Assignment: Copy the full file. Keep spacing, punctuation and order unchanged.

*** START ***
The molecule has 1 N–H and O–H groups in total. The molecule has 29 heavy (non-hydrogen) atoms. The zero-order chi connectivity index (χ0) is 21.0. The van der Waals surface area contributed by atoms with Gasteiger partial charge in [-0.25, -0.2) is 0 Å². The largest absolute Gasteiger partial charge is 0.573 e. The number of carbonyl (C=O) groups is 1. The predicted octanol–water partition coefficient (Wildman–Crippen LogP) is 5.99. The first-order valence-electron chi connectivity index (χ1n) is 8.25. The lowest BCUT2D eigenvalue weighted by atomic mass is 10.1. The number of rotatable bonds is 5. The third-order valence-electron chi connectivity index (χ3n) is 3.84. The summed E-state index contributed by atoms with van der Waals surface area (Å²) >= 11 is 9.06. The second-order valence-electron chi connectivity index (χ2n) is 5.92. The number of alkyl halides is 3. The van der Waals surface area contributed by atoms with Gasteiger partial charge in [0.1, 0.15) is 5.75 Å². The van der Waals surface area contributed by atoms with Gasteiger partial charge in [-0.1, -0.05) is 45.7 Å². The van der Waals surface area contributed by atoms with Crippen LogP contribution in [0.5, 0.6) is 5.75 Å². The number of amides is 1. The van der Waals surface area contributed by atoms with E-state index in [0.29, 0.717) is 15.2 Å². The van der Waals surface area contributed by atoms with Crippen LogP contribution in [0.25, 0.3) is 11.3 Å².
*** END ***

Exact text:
The molecule has 1 N–H and O–H groups in total. The molecule has 29 heavy (non-hydrogen) atoms. The zero-order chi connectivity index (χ0) is 21.0. The van der Waals surface area contributed by atoms with Gasteiger partial charge in [-0.25, -0.2) is 0 Å². The largest absolute Gasteiger partial charge is 0.573 e. The number of carbonyl (C=O) groups is 1. The predicted octanol–water partition coefficient (Wildman–Crippen LogP) is 5.99. The first-order valence-electron chi connectivity index (χ1n) is 8.25. The lowest BCUT2D eigenvalue weighted by atomic mass is 10.1. The number of rotatable bonds is 5. The third-order valence-electron chi connectivity index (χ3n) is 3.84. The summed E-state index contributed by atoms with van der Waals surface area (Å²) >= 11 is 9.06. The second-order valence-electron chi connectivity index (χ2n) is 5.92. The number of alkyl halides is 3. The van der Waals surface area contributed by atoms with Gasteiger partial charge in [0.1, 0.15) is 5.75 Å². The van der Waals surface area contributed by atoms with Gasteiger partial charge in [-0.1, -0.05) is 45.7 Å². The van der Waals surface area contributed by atoms with Crippen LogP contribution in [0.5, 0.6) is 5.75 Å². The number of amides is 1. The van der Waals surface area contributed by atoms with E-state index in [0.29, 0.717) is 15.2 Å². The van der Waals surface area contributed by atoms with Crippen LogP contribution in [0.25, 0.3) is 11.3 Å².